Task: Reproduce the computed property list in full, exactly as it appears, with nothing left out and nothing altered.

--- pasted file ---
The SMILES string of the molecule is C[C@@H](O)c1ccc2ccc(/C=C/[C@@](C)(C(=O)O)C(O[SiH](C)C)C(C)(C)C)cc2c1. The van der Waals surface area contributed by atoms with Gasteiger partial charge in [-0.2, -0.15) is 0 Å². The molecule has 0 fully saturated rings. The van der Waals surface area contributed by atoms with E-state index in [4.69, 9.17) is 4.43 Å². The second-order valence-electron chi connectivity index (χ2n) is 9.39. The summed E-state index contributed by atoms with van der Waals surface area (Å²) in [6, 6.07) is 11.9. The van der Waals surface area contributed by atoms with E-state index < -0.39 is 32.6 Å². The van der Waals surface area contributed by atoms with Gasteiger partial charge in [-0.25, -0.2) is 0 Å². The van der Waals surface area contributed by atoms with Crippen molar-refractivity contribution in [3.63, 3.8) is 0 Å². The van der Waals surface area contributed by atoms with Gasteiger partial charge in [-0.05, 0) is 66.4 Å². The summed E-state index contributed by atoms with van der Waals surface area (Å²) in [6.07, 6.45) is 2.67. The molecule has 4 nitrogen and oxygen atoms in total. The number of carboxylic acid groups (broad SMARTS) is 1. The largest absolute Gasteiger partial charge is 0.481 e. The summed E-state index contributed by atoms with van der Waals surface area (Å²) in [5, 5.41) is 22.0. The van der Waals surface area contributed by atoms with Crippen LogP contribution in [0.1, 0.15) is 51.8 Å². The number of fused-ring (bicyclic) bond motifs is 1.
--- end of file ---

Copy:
The SMILES string of the molecule is C[C@@H](O)c1ccc2ccc(/C=C/[C@@](C)(C(=O)O)C(O[SiH](C)C)C(C)(C)C)cc2c1. The van der Waals surface area contributed by atoms with Gasteiger partial charge in [-0.2, -0.15) is 0 Å². The molecule has 0 fully saturated rings. The van der Waals surface area contributed by atoms with E-state index in [4.69, 9.17) is 4.43 Å². The second-order valence-electron chi connectivity index (χ2n) is 9.39. The summed E-state index contributed by atoms with van der Waals surface area (Å²) in [6, 6.07) is 11.9. The van der Waals surface area contributed by atoms with E-state index < -0.39 is 32.6 Å². The van der Waals surface area contributed by atoms with Gasteiger partial charge in [-0.25, -0.2) is 0 Å². The van der Waals surface area contributed by atoms with Crippen molar-refractivity contribution in [3.63, 3.8) is 0 Å². The van der Waals surface area contributed by atoms with Gasteiger partial charge in [-0.05, 0) is 66.4 Å². The summed E-state index contributed by atoms with van der Waals surface area (Å²) in [6.07, 6.45) is 2.67. The molecule has 4 nitrogen and oxygen atoms in total. The number of carboxylic acid groups (broad SMARTS) is 1. The largest absolute Gasteiger partial charge is 0.481 e. The summed E-state index contributed by atoms with van der Waals surface area (Å²) in [5, 5.41) is 22.0. The van der Waals surface area contributed by atoms with Crippen LogP contribution in [0.1, 0.15) is 51.8 Å². The number of fused-ring (bicyclic) bond motifs is 1.